Medical grads abandon internships, robbing hospitals of respite hopes
[AtoZ into Korean mind] Death & denial: Why Koreans refuse to contemplate the end
Woman jailed for extortion, assault of celebrity she dated for 10 days
Wheel falls off truck and hits bus; 2 killed, 12 injured
Government sets Thursday deadline for doctors' return
Fewer S. Koreans take parental leave; more opt to reduce work hours
Anti-Yoon vs anti-‘586’: Main parties’ election strategies take shape
Teenage boy confesses to mistakenly stealing bike to take care of siblings
Medical drama's prospects hit as doctors lose sympathy
S. Korea to tighten export controls on Russia, Belarus
[Weekender] Cozy, affordable ‘imokase’ course menus trending in Seoul
Small eateries run by middle-aged ‘imo’ serving up cost-efficient home-cooked meals the latest trend in Seoul’s gastronomic sceneBy Park Jun-hee
Published : April 22, 2023 - 16:01
Located in the narrow alleyways of Seoul’s industrial district Euljiro -- dubbed “Hipjiro” for its renaissance as a hotspot for younger locals -- Joil Food is one of the city’s growing number of popular “imokase” joints.
Stemming from the Japanese term “omakase,” which translates into “leaving it up to you,” an imokase establishment is a small eatery where the chef, who locals call “imo,” serves an affordable meal for customers that varies by season.
Imo means "aunt" in Korean, but it’s a common term people use to address older female servers at small mom-and-pop places.
Formerly a supermarket, Joil Food is a small restaurant with less than five tables run by a woman in her 70s named Yoon So-rae.
Yoon’s menu depends largely on what she has on hand in the kitchen that day. The owner chef said she can serve gyeranmari (Korean egg roll), hamjeon (egg-battered cooked ham), jjajangmyeon (black bean sauce noodles), kkomak-muchim (seasoned cockles), and dakbokkeumtang (spicy braised chicken breast stew) -- all for 40,000 won. Her menu course usually ranges between 40,000 won and 60,000 won, she said.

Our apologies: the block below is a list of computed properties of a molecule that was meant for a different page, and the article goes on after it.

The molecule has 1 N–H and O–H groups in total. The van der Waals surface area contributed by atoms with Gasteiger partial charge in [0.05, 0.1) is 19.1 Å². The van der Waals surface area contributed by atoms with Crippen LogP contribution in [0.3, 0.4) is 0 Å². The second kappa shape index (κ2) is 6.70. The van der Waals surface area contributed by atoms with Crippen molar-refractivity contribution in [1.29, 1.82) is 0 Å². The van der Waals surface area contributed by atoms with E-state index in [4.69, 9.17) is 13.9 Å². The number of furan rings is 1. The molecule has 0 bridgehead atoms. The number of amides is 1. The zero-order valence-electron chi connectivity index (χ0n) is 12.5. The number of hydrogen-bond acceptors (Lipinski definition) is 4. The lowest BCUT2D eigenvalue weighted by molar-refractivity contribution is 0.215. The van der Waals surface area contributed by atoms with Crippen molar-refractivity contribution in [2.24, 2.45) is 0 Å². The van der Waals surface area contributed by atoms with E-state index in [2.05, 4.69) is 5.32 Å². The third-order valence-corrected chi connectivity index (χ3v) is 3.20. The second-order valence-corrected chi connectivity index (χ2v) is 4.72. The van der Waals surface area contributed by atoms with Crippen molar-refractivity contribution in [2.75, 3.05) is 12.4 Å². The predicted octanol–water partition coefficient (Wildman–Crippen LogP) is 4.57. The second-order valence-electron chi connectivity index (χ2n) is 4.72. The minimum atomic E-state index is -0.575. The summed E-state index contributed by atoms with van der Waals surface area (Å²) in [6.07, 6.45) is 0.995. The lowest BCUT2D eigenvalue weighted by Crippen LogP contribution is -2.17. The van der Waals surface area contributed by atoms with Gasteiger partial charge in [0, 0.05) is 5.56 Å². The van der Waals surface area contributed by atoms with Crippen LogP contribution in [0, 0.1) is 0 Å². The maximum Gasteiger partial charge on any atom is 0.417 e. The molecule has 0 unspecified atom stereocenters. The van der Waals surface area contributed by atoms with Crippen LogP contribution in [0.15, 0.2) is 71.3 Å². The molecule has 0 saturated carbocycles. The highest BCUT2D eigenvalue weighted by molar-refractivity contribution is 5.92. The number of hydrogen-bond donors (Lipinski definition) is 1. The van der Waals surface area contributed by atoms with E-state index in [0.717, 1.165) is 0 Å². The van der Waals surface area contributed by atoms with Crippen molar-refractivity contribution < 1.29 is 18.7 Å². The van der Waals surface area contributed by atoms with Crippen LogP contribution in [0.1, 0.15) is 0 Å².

While the food is far from fancy, Joil Food is a must-go spot in the city among the young generation. Among its customers are Daesung of K-pop boy band Big Bang and TV personality Cho Sae-ho. Through it all, Yoon says she’s dumbfounded at the popularity of her restaurant.
Yoon thinks the younger generation is turning to imokase, which she defines as simple meals, since anything retro has become trendy on social media. Many of her customers find her restaurant through Instagram, she said.
“Restaurants usually offer fancy dishes and have beautiful interior design, but I think my place can offer a glimpse of the past for the younger generation, who are my main customers,” Yoon told The Korea Herald.
Seoul has seen a rise of imokase, where middle-aged restaurant owners decide on and serve up home-cooked meals for customers, reminiscent of comfort food cooked by a grandmother growing up.
Most imokase customers are those in their 20s and 30s, as the food is affordable. Imokase joints also offer diners the unique experience of traveling back in time to the ’80s and ’90s with retro signs, wallpaper and kitchenware. Back then, small restaurants were more common than western-style franchised restaurants.
For Ju Young-eun, a 24-year-old student, these restaurants evoke nostalgia.
“It’s not the kind of food people who live alone can make (at home), and the food they offer reminds me of my mom and the food she prepared just for me,” Ju said.
Here’s a guide to other imokase restaurants trending in Seoul.
Located in Nonhyeon-dong, Gangnam-gu, Seoul, Tongyeong Dachi offers a dining experience like no other where visitors are guided through a 20-dish course menu chosen by the owner for 33,000 won ($25).
In the first course, a Korean mussel stew known as honghap-tang, a Korean fried seaweed roll called gimmari, along with crispy fried shrimp, shellfish, boiled scallops and conch with chili sauce are served.